As soon as that decision was made I realised that working with a framework like this made a "Single Page Application" a real possibility. And then the advantages of this style of Web Application Development began to show themselves, starting with the statefulness of such applications, the client code never had to deal with page refreshes or roundtrips and instead of being just there for "effects" actually could take over the Presentation Layer entirely. The coding style used is as close to C# as I dared get.

Things then started to get more ambitious and templating was introduced to allow client classes (akin to ASP.NET Code behind) to load in an associated template (akin to ASP.NET .ascx). Any Dom controls of interest could then be parsed out and added as class members of the templated class (akin to what happens with ASP.NET User Controls).

Just for fun, I later added some drawing classes, and then classes for 3D rendering, with a similar API to Managed DirectX (MDX). Again, Ajaxna does not need to load in any class that is not used so I knew this kindof excess was not going to affect download performance of the framework as a whole.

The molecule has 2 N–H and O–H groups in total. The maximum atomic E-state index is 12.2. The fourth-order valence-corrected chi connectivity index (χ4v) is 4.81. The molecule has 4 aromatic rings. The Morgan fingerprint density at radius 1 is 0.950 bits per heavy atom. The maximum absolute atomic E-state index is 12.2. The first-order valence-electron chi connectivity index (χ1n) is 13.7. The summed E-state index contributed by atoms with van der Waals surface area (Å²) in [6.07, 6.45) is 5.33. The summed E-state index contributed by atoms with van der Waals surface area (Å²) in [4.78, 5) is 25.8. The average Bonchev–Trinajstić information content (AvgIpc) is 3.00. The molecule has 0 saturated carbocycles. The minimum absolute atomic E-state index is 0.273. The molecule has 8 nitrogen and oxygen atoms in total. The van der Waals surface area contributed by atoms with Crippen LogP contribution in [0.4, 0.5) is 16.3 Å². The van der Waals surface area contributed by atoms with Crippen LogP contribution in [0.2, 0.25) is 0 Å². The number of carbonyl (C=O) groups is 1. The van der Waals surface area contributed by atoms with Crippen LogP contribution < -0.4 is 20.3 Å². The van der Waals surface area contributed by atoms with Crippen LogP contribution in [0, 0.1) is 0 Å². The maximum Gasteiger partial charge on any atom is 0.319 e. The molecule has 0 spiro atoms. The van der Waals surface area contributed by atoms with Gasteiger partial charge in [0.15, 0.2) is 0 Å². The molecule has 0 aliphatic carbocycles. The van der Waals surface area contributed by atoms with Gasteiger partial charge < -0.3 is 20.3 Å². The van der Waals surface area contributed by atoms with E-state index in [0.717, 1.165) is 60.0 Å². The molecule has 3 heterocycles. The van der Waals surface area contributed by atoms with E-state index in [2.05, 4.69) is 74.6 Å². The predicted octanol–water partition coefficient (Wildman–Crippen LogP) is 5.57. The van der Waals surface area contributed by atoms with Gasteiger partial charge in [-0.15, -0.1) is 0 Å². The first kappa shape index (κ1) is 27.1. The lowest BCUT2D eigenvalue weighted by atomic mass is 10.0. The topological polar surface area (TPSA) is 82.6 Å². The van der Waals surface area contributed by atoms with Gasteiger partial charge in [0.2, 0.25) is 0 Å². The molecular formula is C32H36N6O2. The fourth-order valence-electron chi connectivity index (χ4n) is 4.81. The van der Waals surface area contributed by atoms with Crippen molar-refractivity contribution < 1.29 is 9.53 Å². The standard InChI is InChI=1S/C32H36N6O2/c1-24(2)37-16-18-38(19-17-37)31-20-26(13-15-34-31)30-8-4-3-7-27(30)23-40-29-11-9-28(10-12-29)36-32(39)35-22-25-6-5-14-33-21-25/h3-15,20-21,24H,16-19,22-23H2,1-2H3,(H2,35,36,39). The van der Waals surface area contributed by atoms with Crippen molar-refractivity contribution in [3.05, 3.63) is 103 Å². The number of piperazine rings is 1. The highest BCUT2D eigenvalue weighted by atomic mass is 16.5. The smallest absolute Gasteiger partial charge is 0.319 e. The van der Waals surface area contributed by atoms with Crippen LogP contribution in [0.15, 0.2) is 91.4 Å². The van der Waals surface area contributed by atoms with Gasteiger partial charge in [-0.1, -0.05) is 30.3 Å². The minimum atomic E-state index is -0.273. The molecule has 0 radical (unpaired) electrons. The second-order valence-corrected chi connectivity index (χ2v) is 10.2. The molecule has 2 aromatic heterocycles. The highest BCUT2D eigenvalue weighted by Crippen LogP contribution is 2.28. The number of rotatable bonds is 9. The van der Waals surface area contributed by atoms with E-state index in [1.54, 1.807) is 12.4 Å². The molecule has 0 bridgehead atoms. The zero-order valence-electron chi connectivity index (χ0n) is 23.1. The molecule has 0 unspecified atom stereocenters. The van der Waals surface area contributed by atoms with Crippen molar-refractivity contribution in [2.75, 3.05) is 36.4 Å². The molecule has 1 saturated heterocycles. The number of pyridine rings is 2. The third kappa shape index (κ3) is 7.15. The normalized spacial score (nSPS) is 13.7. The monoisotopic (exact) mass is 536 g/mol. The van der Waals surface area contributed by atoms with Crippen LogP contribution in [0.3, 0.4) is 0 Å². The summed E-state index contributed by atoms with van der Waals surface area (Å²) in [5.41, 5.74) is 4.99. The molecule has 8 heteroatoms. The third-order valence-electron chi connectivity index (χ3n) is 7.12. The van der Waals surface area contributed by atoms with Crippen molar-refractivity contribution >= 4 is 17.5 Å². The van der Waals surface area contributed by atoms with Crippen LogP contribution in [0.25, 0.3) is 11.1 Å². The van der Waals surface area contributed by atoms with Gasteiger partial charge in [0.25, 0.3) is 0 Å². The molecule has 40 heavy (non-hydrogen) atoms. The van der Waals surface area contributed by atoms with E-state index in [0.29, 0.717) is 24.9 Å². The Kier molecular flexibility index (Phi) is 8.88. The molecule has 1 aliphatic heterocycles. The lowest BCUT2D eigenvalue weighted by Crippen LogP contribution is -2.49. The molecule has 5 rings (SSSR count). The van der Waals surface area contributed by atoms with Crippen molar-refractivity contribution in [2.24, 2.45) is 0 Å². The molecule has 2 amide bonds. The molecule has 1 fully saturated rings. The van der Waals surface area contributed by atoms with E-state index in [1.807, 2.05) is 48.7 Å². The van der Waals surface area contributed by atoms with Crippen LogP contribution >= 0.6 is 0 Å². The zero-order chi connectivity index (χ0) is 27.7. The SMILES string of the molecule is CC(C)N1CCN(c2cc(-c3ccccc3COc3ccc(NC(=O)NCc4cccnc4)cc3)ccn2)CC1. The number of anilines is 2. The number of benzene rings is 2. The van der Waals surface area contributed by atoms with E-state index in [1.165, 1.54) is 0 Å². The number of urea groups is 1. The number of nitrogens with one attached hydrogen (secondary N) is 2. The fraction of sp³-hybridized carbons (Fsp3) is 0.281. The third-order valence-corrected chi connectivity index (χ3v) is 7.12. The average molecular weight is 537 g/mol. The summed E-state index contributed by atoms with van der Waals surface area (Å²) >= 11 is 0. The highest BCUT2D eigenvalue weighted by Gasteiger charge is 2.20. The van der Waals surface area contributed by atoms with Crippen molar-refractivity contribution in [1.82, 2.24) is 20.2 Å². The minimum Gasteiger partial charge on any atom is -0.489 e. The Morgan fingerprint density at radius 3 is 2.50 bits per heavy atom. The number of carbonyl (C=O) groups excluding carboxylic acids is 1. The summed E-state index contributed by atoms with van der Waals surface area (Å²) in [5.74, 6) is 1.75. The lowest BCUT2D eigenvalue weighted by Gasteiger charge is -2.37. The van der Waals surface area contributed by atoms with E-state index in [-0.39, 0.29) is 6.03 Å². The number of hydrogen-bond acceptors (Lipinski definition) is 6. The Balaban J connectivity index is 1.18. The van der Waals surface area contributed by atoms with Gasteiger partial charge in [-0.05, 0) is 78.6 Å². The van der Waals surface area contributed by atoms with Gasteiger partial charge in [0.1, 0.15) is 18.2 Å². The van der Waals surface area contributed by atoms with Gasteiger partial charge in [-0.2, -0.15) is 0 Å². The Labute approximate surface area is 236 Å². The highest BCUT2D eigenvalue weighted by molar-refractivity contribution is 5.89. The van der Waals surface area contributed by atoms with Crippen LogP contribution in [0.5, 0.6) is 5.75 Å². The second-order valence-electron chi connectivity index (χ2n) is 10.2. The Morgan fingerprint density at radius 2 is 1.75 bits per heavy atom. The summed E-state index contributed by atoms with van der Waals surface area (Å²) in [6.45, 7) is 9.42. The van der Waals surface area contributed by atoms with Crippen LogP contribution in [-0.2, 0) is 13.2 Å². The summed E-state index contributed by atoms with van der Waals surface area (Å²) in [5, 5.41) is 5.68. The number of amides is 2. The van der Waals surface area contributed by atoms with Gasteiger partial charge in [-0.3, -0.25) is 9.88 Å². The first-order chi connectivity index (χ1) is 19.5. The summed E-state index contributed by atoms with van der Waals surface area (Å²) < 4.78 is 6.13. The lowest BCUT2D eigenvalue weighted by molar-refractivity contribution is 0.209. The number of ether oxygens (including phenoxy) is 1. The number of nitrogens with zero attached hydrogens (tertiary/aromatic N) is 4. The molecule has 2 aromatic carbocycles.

Professionally I then started using MS Ajax, not because it was the best or fastest or scaled well but because it was easily understood, very well supported, and allowed rapid development by a whole team.

Ajaxna then focused more on the 3d stuff and I thought it would be fun to do to my MDX classes what Microsoft did to theirs, and so wrapped it in some XNA style classes to make development easier.